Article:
Malcolm Lui: Nice. Now just to recap from the drivers you shared with me over the past few years when you dig out the platform. So that's one driver. You made it happen to

William Herp: Yeah.

Malcolm Lui: You expanded the supply of air taxis available on your marketplace both by expanding geographically for the SA 22 and then opening up to all different types of air taxis. Another driver is that you start ramping up your marketing right. You created 350000 static web pages which I assume is essentially every point to point destination is now that you did so for Austin you would have a static web page for every airport that your air taxis could fly to. Is that how it would work.

William Herp: That's exactly right.

Malcolm Lui: And then. And then in 2017 you spent a lot of time and resources integrating a platform into Sabre. And there's another one that's great. Vega to Sabre and then there's one other one that's huge if you get the name

William Herp: Amadeus.

Malcolm Lui: Of it Amadeus. Right.

William Herp: Amadeus is the global leader and yet we've integrated with those two

Malcolm Lui: Awesome. Fantastic. And so that would be a next next big driver. I just. You've essentially increased the demand for your product because now more people can find it more easily

William Herp: That's right. And depending upon how things go in 2019 we may tackle integrating with the the last couple major reservation systems that are used by the airlines there's under the umbrella of travel port. There are three systems that that we could integrate with that would essentially get us the rest of the travel agent systems covered. And one thing that's important to note. You know you did a great job of recapping what we've done over the course of the last six years. And one way that you could think about it as sort of a spiral staircase right where you sort of revisit the same issues as you continue to go up. So you know we started off with building the staircase at the base of it by getting the platform constructed and then we started by loading in some supply and then selling that supply creating demand for it. And then as we went around the staircase increasing the supply focusing on increasing the demand for that and so on as we've gone up and I think one thing that may be of interest to your listeners is just a reminder about how the availability of capital affects the pace at which you can essentially move up that staircase. We've had a relatively modest amount of investment you know a few million dollars over the course of six years which has you know required us to proceed at a measured pace and be able to really demonstrate the return on investment of the of the actions that we're taking both in terms of building out the supply and in terms of generating the demand and the expectation now is that in 2019 it's going to be about you know essentially levering the investments that we've made in the travel agent channel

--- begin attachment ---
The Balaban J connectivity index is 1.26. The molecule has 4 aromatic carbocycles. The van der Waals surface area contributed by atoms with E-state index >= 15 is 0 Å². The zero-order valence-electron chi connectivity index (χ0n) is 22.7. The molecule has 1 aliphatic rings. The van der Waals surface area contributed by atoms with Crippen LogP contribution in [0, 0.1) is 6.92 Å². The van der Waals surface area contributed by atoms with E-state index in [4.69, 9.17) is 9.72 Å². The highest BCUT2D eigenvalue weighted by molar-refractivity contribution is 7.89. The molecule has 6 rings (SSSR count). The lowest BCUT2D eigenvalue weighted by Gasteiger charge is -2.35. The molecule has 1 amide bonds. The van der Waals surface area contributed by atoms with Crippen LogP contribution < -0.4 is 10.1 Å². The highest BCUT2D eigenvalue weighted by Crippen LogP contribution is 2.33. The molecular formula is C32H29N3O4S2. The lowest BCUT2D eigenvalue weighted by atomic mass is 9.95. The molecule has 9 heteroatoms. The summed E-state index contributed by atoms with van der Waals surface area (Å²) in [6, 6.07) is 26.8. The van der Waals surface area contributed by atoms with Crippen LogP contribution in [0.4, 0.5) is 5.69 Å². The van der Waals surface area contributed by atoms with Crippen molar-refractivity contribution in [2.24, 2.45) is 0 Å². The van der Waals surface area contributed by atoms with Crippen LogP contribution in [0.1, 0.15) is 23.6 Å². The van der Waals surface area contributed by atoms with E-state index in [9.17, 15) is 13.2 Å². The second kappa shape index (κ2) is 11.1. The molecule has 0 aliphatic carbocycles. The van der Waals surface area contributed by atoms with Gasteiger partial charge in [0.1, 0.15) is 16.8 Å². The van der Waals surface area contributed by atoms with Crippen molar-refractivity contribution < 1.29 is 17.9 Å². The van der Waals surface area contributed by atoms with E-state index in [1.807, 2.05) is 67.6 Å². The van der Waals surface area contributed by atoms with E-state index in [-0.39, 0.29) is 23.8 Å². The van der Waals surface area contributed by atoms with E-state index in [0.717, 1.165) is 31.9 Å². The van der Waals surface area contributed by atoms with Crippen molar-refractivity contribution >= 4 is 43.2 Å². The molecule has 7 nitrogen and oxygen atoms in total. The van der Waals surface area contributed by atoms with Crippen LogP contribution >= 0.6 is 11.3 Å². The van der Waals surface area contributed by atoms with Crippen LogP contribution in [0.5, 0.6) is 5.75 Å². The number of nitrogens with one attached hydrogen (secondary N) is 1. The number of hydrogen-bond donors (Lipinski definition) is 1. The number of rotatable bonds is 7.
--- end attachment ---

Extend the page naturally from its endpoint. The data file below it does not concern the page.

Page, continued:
Malcolm Lui: Right. So going forward are you able to find your expansion from internally generated cash flow or do you have bigger plans that might require additional investment from

William Herp: Well

Malcolm Lui: Investors

William Herp: It's it's interesting I'm sure you've heard the old saw that right bank won't lend you money unless you don't need it. So

Malcolm Lui: Right.

William Herp: What could be applied to investors more generally right. You know we've had conversations with a variety of different kinds of institutional investors over the years. We've experienced what a lot of small companies have experienced when they've gone out to the traditional venture capital community which is you know this is interesting. You know I'd like to see you get to know a thousand trips. OK. We've got two thousand trips. Oh that's interesting and now I'd like to see you do this. You know so the old phrase Bring me the broom and the Wicked Witch of the West right.

Malcolm Lui: Yep

William Herp: And that all of that said based upon the funding that we've that we've deployed which has come mostly from private individuals and existing investors in our business. You know we've gotten to the point now where the plan we have for 2019 is self funding. And of course that means that now we're generating interest among prospective investors I had a call over the weekend with a gentleman whose wants to write a check. He likes to write checks of a million dollars just a wealthy individual very interested in the aviation space whether or not anything comes out of that. Who the heck knows. We certainly would be able to accelerate our efforts with know additional capital. We're at the stage now however that you know the prospective of self-funded growth is real. And you know the the offset to that is you know do we really want to give up a significant portion of the equity that we've created and dilute in order to bring in more capital. So you know we're we're working our way through that. And so I'm sure there'll be opportunities to spend some time talking about what we do with prospective institutional investors and there may be a deal to get made

Malcolm Lui: Right. Exactly. Yeah. And from your perspective of these institutional investors wanting to see you hit some milestones right. If you're a watch Shark Tank you see those guys doing the same exact thing right. They want to know that they're more keen on business ideas that are proven where they have a certain level of business that that happened as opposed to just a nice idea